In a recent spring-quarter Mediaworks class, three alumni returned to the campus to address the currently enrolled students. Working in three very different genres, these graduates present an overview of the range of possibilities open to Media Arts undergraduates once they leave school. They talked about their struggles, experiences and windfalls since graduating, discussed how Evergreen helped them get where they are professionally, gave career advice, and answered questions about topics ranging from how to break into the industry and get into the union to how they were impacted by the Writers Guild of America strike that ended this past February.
The previous day, one of the three panelists, Dylan Quirt ’01, also led an editing workshop for the class. Quirt, who headed for Hollywood after graduation, has since racked up numerous motion picture credits: post-production assistant for four movies, including Pirates of the Caribbean: The Curse of the Black Pearl; apprentice editor for The Weather Man and Pirates of the Caribbean: Dead Man’s Chest; and assistant editor for Pirates of the Caribbean: At World’s End and Hannah Montana/Miley Cyrus: Best of Both Worlds Concert Tour, a state-of-the-art digital 3-D film of the pop singer’s recent concert tour that grossed $29 million in box office receipts during its opening weekend. He’s also an assistant editor for the upcoming comedy, Bedtime Stories, starring Adam Sandler, which is slated for a December 2008 release. Early in his career, he worked as an apprentice music editor on Black Hawk Down and on the crews of a couple of TV sitcoms.
In the panel discussion, Quirt urged students to take advantage of the wealth of resources made available to them by the college. “If you want to do something, you can do it at Evergreen. If you want to write, if you want to produce, if you want to direct, do it.”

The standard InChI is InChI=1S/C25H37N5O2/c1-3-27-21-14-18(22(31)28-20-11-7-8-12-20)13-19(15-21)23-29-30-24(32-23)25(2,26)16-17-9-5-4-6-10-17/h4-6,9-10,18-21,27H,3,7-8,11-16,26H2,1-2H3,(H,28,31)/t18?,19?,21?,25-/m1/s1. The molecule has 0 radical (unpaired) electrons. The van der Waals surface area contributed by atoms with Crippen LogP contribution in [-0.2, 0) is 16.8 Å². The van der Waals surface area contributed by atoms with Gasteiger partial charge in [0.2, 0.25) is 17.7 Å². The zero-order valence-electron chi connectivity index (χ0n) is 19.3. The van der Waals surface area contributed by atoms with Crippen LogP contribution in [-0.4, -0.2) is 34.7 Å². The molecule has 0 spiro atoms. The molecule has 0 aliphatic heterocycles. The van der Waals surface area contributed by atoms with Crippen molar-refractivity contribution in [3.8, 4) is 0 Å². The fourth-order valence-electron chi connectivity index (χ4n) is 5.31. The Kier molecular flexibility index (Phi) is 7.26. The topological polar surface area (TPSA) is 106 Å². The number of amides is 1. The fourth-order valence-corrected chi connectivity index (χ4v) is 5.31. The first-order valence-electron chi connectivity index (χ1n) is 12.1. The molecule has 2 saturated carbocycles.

Alumnus Noah Dassel ’05, another of the panelists, has concentrated on nonfiction films, first in Olympia, where he worked as a peer tutor for Evergreen’s Writing Center—and shot a video short about the center—then further afield in Europe and North Africa, and lately in Seattle. He has produced health videos and documentaries, and assisted in editing a local public television series, called BIZKID$, dedicated to teaching children financial literacy. His work encompasses a variety of subjects, such as 1950s nuclear hysteria, Ibizan salvage sites, and old-time tree-falling methods. He covered the latter in One with the Work, a film about a Bainbridge Island woodworker and poet that was featured in the Ninth Annual Celluloid Bainbridge Film Festival. He has also shot profiles of local artists for Seattle Channel 21’s show, Verve, including one on Charlie Krafft, who creates “Disasterware,” blue and white Delft-like china pieces decorated with such catastrophes as the Hindenburg crash and the bombing of Dresden.
“You have a project-heavy environment here, “ Dassel told the audience. “While you’re here, tap it. You have so many resources: media loan, technical resources, the faculty.” Out of school, he said, “It’s harder to find people who are on the same page as you. If you’re trying to do a documentary and want good feedback, you’ve got it here.”
Katie Bruggeman ’01, the third panelist, has been in New York City for the past seven years. She has read scripts, interned with Spike Lee’s production company, volunteered at the Tribeca Film Festival, bartended, written for the parody newspaper, The Onion, worked as a post-production coordinator on Pokémon Heroes, shot promotional spots for Comedy Central’s Stella, and for the last few years, worked as an executive assistant for The Colbert Report, which won a prestigious George Foster Peabody Award in April. Bruggeman will soon shift her energies from media to law; she was recently accepted to the City University of New York’s Law School. Still, she considers “Evergreen a great place to learn film,” especially when compared to film schools, which deliver mostly theory and delay the moment when students actually get their hands on the tools to make movies. “You have all these invaluable resources at your disposal,” she told the students.